AROUND LA MOUFFE

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This stroll takes us, not only in a very old district, as occupied from the 1st century by the Romans, but also to the oldest monument ever built in Paris: the arena of Lutecia, probably built around the 2nd century.
They were partially destroyed during the barbarian invasions, then forgotten and buried, and later rediscovered in 1859 during the opening of rue Monge. Though they cannot be compared with the arena of Arles or Nîmes, bigger and far more well-preserved, they are still a place of interest. They are daily used by the neighborhood kids who can fancy themselves as gladiators and by the elderly who enjoy the quality of the arena transformed into a petanque field.
We will go to rue Mouffetard, one of the oldest streets in Paris, built itself over a former Roman road. On our way, we will go on the site where was in the past a hospital and a prison: the former La Pitié hospital replaced by the Great Mosque of Paris; and the former Sainte-Pélagie prison demolished in 1899, where famous political prisoners were put into. We will arrive rue Mouffetard through place de la Contrescarpe and we will walk down to Saint-Médard Church. Even though the many restaurants for tourists have replaced the former old shops, the narrow street is still quite picturesque.
From there, we will go to Jardin des Plantes created in 1635. It deserves quite several visits to discover its gardens, its greenhouses with tropical plants, its galleries of mineralogy and paleontology.

Arena of Lutetia

This amphitheater is one proof that Paris is truly a city of the past, a past when Paris was Lutetia, a Roman city. Buried deep down within layers of sediments and limbo, the arena was only rediscovered in 1869 during the renovation of Paris undertaken by Haussmann when the creation of a new street, rue Monge, required to dig down 12 meters deep. The thirty-five stepped terraces could seat 15.000 people, quite a huge meeting place for the 20.000 inhabitants of Lutetia!

In summertime, you can enjoy the arena used by theatre and concert groups and rest of the year by the petanque players!

Let’s exit the garden toward rue Monge. Turn left onto rue Monge. Turn left onto rue Lacépède and turn right onto rue de la Clef. (Directions)    

Rues Lacépède and de la Clef

Down rue Lacépède, towards Jardin des Plantes, there was the former Hôpital de la Pitié, created in 1612 to take care of beggars, poor people and orphans.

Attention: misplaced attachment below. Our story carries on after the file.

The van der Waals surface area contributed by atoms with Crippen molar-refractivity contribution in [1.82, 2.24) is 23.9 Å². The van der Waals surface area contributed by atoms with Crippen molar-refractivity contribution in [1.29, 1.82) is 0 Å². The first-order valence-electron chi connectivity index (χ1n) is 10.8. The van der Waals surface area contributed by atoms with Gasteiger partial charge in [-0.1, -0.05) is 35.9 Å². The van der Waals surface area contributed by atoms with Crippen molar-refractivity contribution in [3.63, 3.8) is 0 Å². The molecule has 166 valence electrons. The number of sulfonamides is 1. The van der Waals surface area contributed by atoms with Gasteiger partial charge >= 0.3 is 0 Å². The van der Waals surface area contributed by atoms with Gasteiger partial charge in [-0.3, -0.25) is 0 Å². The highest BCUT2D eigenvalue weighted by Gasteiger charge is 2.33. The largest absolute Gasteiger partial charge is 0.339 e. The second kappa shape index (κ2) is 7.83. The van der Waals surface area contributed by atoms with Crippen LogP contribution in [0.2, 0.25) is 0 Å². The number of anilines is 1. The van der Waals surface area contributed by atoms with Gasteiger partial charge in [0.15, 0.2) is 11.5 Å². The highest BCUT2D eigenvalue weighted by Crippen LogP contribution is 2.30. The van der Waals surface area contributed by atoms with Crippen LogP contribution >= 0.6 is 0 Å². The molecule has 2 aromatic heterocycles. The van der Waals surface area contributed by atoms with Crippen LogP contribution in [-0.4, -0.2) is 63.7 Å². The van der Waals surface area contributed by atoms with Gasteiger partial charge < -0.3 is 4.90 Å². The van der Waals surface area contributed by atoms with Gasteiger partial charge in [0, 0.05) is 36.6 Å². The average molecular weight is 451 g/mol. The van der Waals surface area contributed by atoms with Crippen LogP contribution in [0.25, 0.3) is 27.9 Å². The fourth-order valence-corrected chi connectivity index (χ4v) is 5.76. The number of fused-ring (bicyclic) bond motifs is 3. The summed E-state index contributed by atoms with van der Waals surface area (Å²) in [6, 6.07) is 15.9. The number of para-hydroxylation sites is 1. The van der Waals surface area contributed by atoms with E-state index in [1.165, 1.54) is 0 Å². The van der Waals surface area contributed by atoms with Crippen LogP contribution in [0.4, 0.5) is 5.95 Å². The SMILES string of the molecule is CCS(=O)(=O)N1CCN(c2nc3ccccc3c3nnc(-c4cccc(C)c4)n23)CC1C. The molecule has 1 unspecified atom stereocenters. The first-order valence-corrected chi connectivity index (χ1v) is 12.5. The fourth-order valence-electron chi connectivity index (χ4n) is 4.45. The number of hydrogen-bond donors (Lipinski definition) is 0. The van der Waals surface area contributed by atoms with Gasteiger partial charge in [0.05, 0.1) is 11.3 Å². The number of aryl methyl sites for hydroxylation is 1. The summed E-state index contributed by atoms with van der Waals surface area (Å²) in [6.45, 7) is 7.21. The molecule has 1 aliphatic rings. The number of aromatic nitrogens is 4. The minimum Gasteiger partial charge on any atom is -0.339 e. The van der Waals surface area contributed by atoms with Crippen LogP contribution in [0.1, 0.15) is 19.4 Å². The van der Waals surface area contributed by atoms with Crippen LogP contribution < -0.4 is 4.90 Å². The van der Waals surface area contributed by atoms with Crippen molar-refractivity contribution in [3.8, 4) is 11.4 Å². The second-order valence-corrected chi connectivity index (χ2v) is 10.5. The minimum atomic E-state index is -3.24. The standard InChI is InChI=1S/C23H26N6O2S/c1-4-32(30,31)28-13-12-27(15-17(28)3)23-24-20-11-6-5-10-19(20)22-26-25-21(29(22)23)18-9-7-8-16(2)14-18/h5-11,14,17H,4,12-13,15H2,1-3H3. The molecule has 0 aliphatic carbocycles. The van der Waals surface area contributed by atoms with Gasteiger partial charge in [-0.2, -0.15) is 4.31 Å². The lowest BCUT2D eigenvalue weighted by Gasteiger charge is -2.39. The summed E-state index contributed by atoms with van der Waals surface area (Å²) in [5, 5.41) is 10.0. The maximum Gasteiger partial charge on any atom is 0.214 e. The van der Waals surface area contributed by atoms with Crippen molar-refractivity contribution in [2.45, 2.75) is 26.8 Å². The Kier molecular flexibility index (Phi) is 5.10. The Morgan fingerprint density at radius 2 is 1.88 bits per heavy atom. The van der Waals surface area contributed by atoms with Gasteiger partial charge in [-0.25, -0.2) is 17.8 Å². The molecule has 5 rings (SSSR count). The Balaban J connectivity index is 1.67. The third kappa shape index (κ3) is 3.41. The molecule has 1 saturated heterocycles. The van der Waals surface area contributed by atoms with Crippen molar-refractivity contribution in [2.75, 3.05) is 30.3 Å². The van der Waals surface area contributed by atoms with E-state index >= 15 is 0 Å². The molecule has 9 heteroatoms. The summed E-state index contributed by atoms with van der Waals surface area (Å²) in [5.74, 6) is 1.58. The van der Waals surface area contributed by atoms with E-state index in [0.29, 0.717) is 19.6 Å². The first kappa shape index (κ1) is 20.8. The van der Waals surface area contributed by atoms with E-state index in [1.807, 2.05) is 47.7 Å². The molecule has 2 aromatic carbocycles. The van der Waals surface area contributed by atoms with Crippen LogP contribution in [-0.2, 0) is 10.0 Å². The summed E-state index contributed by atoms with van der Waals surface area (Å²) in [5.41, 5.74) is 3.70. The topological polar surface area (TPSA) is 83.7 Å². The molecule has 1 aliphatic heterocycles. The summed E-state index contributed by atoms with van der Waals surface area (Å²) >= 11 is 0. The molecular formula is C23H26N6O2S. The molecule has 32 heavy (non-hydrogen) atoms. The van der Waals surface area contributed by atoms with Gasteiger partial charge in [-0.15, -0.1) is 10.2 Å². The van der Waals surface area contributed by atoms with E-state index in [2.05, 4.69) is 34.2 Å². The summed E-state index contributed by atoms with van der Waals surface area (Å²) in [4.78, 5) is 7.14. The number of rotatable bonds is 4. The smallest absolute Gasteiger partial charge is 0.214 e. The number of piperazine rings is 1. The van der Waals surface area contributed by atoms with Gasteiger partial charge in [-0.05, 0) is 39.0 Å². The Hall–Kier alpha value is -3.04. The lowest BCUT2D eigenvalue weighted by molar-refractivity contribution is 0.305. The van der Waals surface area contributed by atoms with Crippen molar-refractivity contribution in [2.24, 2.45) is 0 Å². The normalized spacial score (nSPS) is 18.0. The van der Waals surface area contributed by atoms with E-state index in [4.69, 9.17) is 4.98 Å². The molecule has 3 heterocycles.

Later, in 1660, one building of the hospital was converted into a convent for former prostitutes. It seems that few females followed the example of Pelagia the Penitent, as the convent for Female Penitents was rapidly converted into the Sainte-Pélagie prison. During the French Revolution, many prisoners were held in this prison, some famous like: Madame Roland, Marquis de Sade and the painter Hubert Robert.
Later, it held more than one hundred of plotters arrested after the failed uprising of April 15th, 1834 which ended in the massacre of rue Transnonain (see rue Beaubourg); Auguste Blanqui, François Arago, Victor Schoelcher, Alexandre Ledru-Rollin were among these prisoners.
Eugène Atget photographed the prison in 1898, just before its demolition.
The former building of the Hospital La Pitié, also photographed by Atget, was demolished in 1911 and rebuilt close to the Salpêtrière hospital. It was largely replaced by the Great Mosque of Paris, whose minaret can be seen at the end of rue la Clef. Inaugurated in 1926, the Mosque was built in recognition to the Muslim soldiers dead during the first World War.

  • Prison Sainte-Pélagie
    Atget – 1898
    (BnF)

  • Hôpital de la Pitié
    1, rue Lacépède
    Atget
    (Musée Carnavalet)

Rue Gracieuse and rue Lacépède

Let's now turn left onto rue du Puits de l'Ermite. And continue onto rue Pestalozzi and turn right onto rue Gracieuse (Directions).
We are now walking along the nice little open air market in Place Monge open three times a week and on Sundays, in front of the huge building of the French Republican Guard.

Let’s turn left onto rue Lacépède where Atget photographed old farm courtyards! Goodbye calf, cow, pig, chickens… other kinds of little chicks go today to the child care centre which has now replaced the former old farm.  

We are coming to place de la Contrescarpe.

  • Farm – 46, rue Lacépède
    Atget – 1905/1906
    (BnF)

  • Rue Gracieuse
    Atget
    (Musée Carnavalet)

Place de la Contrescarpe

Place de la Contrescarpe, though recently redesigned is still like a charming old village square. You can sit around the fountain or at a terrace of one of the many bordering cafes.
The animation of the square, especially known from May 2018 with the Benalla affair, is not new as disorders here have been known forever. I have read in the book « Connaissance du Vieux Paris » written by the historian Jacques Hillairet that disorders were so frequent that it was decided in the 18th century to install a guard station nearby.